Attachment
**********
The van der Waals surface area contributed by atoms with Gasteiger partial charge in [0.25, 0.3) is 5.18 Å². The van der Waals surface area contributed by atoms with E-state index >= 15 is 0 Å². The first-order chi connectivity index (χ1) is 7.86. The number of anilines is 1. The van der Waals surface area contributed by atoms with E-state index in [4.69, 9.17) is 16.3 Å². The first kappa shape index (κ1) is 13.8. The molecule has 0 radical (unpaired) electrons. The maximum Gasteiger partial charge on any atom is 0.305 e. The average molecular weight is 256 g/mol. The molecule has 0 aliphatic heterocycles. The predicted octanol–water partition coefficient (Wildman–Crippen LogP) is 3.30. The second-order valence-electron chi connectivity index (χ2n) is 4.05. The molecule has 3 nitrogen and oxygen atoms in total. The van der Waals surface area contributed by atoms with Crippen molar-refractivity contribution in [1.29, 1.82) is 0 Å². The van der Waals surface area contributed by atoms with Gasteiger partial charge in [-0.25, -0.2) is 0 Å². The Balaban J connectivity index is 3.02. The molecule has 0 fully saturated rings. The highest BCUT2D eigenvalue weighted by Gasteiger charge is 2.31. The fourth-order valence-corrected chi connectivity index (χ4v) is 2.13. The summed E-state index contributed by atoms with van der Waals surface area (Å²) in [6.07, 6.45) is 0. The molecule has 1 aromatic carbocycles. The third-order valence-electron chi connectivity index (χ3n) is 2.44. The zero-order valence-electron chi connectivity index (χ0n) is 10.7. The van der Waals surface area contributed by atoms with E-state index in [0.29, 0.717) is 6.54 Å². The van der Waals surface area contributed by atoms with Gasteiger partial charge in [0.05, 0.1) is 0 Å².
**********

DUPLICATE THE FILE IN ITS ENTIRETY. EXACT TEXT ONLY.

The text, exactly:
The van der Waals surface area contributed by atoms with Gasteiger partial charge in [0.25, 0.3) is 5.18 Å². The van der Waals surface area contributed by atoms with E-state index >= 15 is 0 Å². The first-order chi connectivity index (χ1) is 7.86. The number of anilines is 1. The van der Waals surface area contributed by atoms with E-state index in [4.69, 9.17) is 16.3 Å². The first kappa shape index (κ1) is 13.8. The molecule has 0 radical (unpaired) electrons. The maximum Gasteiger partial charge on any atom is 0.305 e. The average molecular weight is 256 g/mol. The molecule has 0 aliphatic heterocycles. The predicted octanol–water partition coefficient (Wildman–Crippen LogP) is 3.30. The second-order valence-electron chi connectivity index (χ2n) is 4.05. The molecule has 3 nitrogen and oxygen atoms in total. The van der Waals surface area contributed by atoms with Crippen molar-refractivity contribution in [1.29, 1.82) is 0 Å². The van der Waals surface area contributed by atoms with Gasteiger partial charge in [-0.25, -0.2) is 0 Å². The Balaban J connectivity index is 3.02. The molecule has 0 fully saturated rings. The highest BCUT2D eigenvalue weighted by Gasteiger charge is 2.31. The fourth-order valence-corrected chi connectivity index (χ4v) is 2.13. The summed E-state index contributed by atoms with van der Waals surface area (Å²) in [6.07, 6.45) is 0. The molecule has 1 aromatic carbocycles. The third-order valence-electron chi connectivity index (χ3n) is 2.44. The zero-order valence-electron chi connectivity index (χ0n) is 10.7. The van der Waals surface area contributed by atoms with E-state index in [0.29, 0.717) is 6.54 Å². The van der Waals surface area contributed by atoms with Gasteiger partial charge in [0.05, 0.1) is 0 Å².